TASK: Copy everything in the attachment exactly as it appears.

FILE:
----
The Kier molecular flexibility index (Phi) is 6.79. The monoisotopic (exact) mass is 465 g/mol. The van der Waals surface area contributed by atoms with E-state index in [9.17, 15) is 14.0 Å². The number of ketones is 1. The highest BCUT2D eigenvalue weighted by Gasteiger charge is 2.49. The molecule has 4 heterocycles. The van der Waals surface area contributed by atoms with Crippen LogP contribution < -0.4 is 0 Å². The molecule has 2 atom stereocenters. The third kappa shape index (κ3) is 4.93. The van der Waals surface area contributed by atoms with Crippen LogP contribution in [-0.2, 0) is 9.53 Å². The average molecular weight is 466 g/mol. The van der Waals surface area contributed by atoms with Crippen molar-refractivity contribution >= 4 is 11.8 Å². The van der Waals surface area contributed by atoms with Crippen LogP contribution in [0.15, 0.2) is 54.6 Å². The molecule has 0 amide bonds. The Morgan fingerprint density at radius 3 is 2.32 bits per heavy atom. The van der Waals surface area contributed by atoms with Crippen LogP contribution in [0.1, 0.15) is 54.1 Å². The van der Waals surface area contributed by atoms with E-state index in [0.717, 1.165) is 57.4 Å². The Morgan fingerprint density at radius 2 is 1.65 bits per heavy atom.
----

The Kier molecular flexibility index (Phi) is 6.79. The monoisotopic (exact) mass is 465 g/mol. The van der Waals surface area contributed by atoms with E-state index in [9.17, 15) is 14.0 Å². The number of ketones is 1. The highest BCUT2D eigenvalue weighted by Gasteiger charge is 2.49. The molecule has 4 heterocycles. The van der Waals surface area contributed by atoms with Crippen LogP contribution < -0.4 is 0 Å². The molecule has 2 atom stereocenters. The third kappa shape index (κ3) is 4.93. The van der Waals surface area contributed by atoms with Crippen LogP contribution in [-0.2, 0) is 9.53 Å². The average molecular weight is 466 g/mol. The van der Waals surface area contributed by atoms with Crippen molar-refractivity contribution >= 4 is 11.8 Å². The van der Waals surface area contributed by atoms with Crippen LogP contribution in [0.15, 0.2) is 54.6 Å². The molecule has 0 amide bonds. The Morgan fingerprint density at radius 3 is 2.32 bits per heavy atom. The van der Waals surface area contributed by atoms with Crippen LogP contribution in [0.1, 0.15) is 54.1 Å². The van der Waals surface area contributed by atoms with E-state index in [0.717, 1.165) is 57.4 Å². The Morgan fingerprint density at radius 2 is 1.65 bits per heavy atom.